When looking to make your beauty routine eco-friendly, turn to the companies that started with ethics and then developed products. Not those who did it the other way around. Generally, there’s less greenwashing going on in companies that hang their whole far-more-delicate reputations on their planet-friendly values. Of course, these companies are harder to find and tend to exist more online than in stores. However, what you find is that algorithms and online marketing work in your favour here because once you enter the world of sustainable shopping, a chain begins to form and you’ll find that world magically opening up to you.
How do I know it’s possible to build an eco-friendly beauty brand? Because I’ve done it. I have built an eco-friendly range of moisturisers, face oils and foot creams handmade from natural ethically-sourced ingredients. My packaging is recyclable and the products are vegan and palm-oil free. I have not branched out beyond my range partially because I create only what I believe is necessary in the world. After all, the enemy of the environment is abundance. Also though, I have not yet found a way to make other cosmetic products as eco-friendly and I won’t add any new products to my brand that don’t completely align with my values.
Learn To Love Your Natural Self
I’m going to say this until I’m so red in the face that I’ll have to become a hypocrite and slather on some foundation - the most you can do is less. Less buying of unnecessary beauty products. In fact, check out my blog on the 5 Totally Unnecessary Products In Your Cosmetic Bag.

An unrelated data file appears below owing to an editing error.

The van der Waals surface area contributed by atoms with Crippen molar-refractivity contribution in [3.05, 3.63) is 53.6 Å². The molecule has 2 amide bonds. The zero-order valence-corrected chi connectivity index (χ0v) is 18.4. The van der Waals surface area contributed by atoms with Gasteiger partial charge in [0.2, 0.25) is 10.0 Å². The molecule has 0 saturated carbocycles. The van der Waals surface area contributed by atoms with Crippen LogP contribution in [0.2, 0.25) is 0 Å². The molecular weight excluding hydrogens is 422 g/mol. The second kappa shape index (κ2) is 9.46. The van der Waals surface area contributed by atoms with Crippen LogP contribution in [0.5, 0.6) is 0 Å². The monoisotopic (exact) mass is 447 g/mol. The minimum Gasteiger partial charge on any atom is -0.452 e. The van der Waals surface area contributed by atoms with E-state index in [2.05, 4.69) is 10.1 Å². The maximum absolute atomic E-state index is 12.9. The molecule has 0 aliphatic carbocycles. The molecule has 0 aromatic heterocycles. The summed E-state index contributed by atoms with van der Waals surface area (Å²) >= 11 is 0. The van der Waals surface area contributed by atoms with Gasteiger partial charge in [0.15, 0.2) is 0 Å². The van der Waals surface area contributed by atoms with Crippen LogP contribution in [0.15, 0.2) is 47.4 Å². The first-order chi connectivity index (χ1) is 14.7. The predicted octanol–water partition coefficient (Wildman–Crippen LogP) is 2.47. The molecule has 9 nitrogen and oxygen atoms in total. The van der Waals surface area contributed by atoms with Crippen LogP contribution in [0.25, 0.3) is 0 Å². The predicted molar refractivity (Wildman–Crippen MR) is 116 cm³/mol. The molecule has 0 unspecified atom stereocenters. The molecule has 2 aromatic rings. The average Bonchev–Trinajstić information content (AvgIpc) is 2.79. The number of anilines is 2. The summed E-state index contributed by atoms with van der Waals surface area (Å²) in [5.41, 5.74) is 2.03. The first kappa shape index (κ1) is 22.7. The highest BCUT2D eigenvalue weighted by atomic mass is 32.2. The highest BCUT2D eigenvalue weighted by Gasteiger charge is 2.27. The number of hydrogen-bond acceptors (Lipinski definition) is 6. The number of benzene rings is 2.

I recognise that I’m an enigma as a beauty brand owner telling you not to buy too many beauty products, but truthfully there isn’t much that you need. Your skin benefits from moisturiser, oils, a scrub and a face mask. The latter two you can make yourself (subscribe to be notified when I add recipes). Beyond that, most other products are unnecessary.
Then we come to make-up. Now, I know many women who wore make-up every single day before pandemic-related lockdowns. They would swear they’d never show their naked face in public and that they just didn’t ‘feel like themselves’ without a coat of skin paint to face the world with. However, fast forward to now and they’re regularly without make-up. Now, they’re raving about the time they have got back, the money they save and the confidence they didn’t know they had. I would urge anybody to give going make-up free a try for at least a week and see how you feel. You might even find that people don't run screaming from you. Or that the time you save applying your make-up each morning can be used on more interesting activities such as learning to juggle or reading more of my lovely blog.
To be fair, I do understand that make-up is about more than hiding so-called imperfections. It’s an age-old tradition of playing with our physical appearance as a form of artistic and conscious self-expression. So basically, it’s fun. If make-up is an important part of your world I’m not advocating that you reject it all. What we can all do though is limit what we buy and where we buy it from. It’s not just the packaging that gets thrown away. Data suggests we discard much of the contents too, with an estimated 20-40% of beauty products ending up as waste (Vogue Business). The wider issue is that much of the beauty industry relies on convincing you their product can help you achieve ‘perfection’. Or simply hinges on making you feel bad by showing you photos of airbrushed models and presenting these as ‘normal women’. As a result, we often buy beauty products on impulse and end up with more than we need. Therefore, making your beauty routine eco-friendly is as much about philosophy as it is about sustainable shopping and eco-friendly cosmetic brands. It’s about changing your mindset.
So, I’ll leave you with Soap & Glory's mantra;
“While beauty absolutely matters, it doesn’t matter absolutely”.